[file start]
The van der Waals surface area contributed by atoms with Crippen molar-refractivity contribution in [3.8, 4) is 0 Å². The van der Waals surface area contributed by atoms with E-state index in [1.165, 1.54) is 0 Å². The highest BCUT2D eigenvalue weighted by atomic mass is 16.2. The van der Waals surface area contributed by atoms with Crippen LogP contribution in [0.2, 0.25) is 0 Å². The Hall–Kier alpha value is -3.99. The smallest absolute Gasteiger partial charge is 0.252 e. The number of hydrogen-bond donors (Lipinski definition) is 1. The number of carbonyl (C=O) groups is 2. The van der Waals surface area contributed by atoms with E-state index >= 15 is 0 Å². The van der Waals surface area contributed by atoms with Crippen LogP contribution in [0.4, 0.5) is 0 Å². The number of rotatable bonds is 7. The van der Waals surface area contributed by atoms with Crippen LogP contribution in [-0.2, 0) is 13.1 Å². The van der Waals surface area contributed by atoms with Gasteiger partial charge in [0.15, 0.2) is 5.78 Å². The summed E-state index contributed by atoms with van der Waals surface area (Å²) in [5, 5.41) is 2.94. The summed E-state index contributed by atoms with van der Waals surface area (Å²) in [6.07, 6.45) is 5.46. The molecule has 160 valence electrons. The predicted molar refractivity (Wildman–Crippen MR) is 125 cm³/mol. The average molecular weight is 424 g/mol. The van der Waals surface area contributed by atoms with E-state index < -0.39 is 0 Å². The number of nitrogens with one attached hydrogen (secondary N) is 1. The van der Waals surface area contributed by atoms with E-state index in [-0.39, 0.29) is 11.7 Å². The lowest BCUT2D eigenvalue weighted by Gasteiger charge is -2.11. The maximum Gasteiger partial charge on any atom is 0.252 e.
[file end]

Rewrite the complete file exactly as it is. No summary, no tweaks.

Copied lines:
The van der Waals surface area contributed by atoms with Crippen molar-refractivity contribution in [3.8, 4) is 0 Å². The van der Waals surface area contributed by atoms with E-state index in [1.165, 1.54) is 0 Å². The highest BCUT2D eigenvalue weighted by atomic mass is 16.2. The van der Waals surface area contributed by atoms with Crippen LogP contribution in [0.2, 0.25) is 0 Å². The Hall–Kier alpha value is -3.99. The smallest absolute Gasteiger partial charge is 0.252 e. The number of hydrogen-bond donors (Lipinski definition) is 1. The number of carbonyl (C=O) groups is 2. The van der Waals surface area contributed by atoms with E-state index >= 15 is 0 Å². The van der Waals surface area contributed by atoms with Crippen LogP contribution in [0.4, 0.5) is 0 Å². The number of rotatable bonds is 7. The van der Waals surface area contributed by atoms with Crippen LogP contribution in [-0.2, 0) is 13.1 Å². The van der Waals surface area contributed by atoms with Gasteiger partial charge in [0.15, 0.2) is 5.78 Å². The summed E-state index contributed by atoms with van der Waals surface area (Å²) in [5, 5.41) is 2.94. The summed E-state index contributed by atoms with van der Waals surface area (Å²) in [6.07, 6.45) is 5.46. The molecule has 160 valence electrons. The predicted molar refractivity (Wildman–Crippen MR) is 125 cm³/mol. The average molecular weight is 424 g/mol. The van der Waals surface area contributed by atoms with E-state index < -0.39 is 0 Å². The number of nitrogens with one attached hydrogen (secondary N) is 1. The van der Waals surface area contributed by atoms with E-state index in [-0.39, 0.29) is 11.7 Å². The lowest BCUT2D eigenvalue weighted by Gasteiger charge is -2.11. The maximum Gasteiger partial charge on any atom is 0.252 e.